Ivan Mitford-Barberton
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Ivan Mitford-Barberton
Ivan Mitford-Barberton
Born(1896-02-01)1 February 1896
Died9 June 1976(1976-06-09) (aged 80)
OccupationSculptor and writer
Notable work
The Mutual Building, Red Cross War Memorial Children's Hospital

Ivan Mitford-Barberton (1896-1976) was a sculptor,[2] writer and authority on heraldry.

Early life and education

Mitford-Barberton was born in Somerset East, in South Africa, in 1896. He was a descendant of several 1820 Settler families. His grandmother was the naturalist, Mary Elizabeth Barber. He did his schooling at St. Andrew's College, Grahamstown.[a] In 1912 his family moved to Kenya,[3] where he encountered African and Arab subjects that later formed an important theme in his work.[4] From 1915 to 1918 he served as a soldier in East Africa. From 1919 to 1922 he studied at the Grahamstown School of Art,[] and from 1923 at the Royal College of Art in London, under Henry Moore and Derwent Wood. He returned to Kenya in 1927 and set up a studio there. Mitford-Barberton was an active member of the South African Society of Arts and taught art at the Michaelis School of Fine Art in Cape Town.


Leopard Memorial, Hout Bay

He designed the monument of Jock of the Bushveld[5] in Barberton, a place that was co-founded by his ancestors. The bronze statue of a leopard in Hout Bay,[6] where he lived, is his work. The sculpture of Peter Pan at the Red Cross Children's Hospital in Cape Town was done by Mitford-Barberton[7]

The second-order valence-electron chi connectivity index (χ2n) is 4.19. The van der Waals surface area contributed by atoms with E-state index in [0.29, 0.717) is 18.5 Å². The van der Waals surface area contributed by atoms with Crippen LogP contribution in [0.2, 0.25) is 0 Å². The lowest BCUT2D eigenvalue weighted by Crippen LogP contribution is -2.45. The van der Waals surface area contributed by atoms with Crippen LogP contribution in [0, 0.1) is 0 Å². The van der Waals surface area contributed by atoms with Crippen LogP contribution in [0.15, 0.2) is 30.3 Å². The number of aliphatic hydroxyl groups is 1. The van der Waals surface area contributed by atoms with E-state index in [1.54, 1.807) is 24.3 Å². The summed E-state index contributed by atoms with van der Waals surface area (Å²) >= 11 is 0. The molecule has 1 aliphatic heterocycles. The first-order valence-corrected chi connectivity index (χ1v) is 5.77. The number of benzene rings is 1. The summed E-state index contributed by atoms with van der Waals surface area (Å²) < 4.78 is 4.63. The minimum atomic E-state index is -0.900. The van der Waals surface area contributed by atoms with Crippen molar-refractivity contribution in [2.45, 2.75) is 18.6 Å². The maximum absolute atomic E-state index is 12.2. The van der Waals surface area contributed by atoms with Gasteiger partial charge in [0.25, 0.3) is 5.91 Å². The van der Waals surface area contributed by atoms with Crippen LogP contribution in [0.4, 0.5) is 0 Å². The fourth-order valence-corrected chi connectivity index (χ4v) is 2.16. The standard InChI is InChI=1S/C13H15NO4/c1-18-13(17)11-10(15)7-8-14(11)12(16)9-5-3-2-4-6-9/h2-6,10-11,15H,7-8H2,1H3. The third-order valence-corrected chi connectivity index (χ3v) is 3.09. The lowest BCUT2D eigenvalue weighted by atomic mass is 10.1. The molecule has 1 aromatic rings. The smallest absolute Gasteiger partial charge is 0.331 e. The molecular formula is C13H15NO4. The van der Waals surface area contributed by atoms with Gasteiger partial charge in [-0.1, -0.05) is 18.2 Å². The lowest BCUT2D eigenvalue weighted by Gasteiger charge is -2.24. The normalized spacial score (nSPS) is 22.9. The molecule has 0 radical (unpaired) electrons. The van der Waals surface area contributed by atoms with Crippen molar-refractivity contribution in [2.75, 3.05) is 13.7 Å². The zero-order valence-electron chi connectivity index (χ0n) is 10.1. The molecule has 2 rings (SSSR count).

In the 1930s he designed parts of the exterior and the interior decoration of Mutual Building, in Cape Town, the then highest building in Africa 91 metres (299 ft) (excluding the Pyramids of Giza). The exterior is equipped with a 120-metre (390 ft) granite frieze and with nine 4-metre-high (13 ft) figures.

Mitford-Barberton designed the stucco reliefs that were placed in the pediments of the neo-baroque public buildings of Tongaat and Maidstone in Kwa-Zulu Natal. These reliefs were an emulation of the eighteenth-century work in the Cape of the noted sculptor Anton Anreith and his colleague, the architect Louis Thibault. Where Anreith and Thibault modelled Palladian figures drawn from classical mythology, Mitford-Barberton designed groupings of plantation workers, and allusions to the Saunders family, founders of the Tongaat Sugar Company. Mitford-Barberton also undertook freestanding sculptures for public spaces and garden features on the Tongaat estate.[8]

Miford-Barberton created the sculpture of the Settler family at the 1820 Settlers National Monument in Grahamstown.[9]

Statue of a Settler family at the 1820 Settlers National Monument
Statue of a Settler family at the 1820 Settlers National Monument

From 1947 to 1961, Mitford-Barberton was a member of the Royal Society of British Sculptors, 1957-1961 a Fellow of the Society and a member of the Theosophical Lodge Cape Town.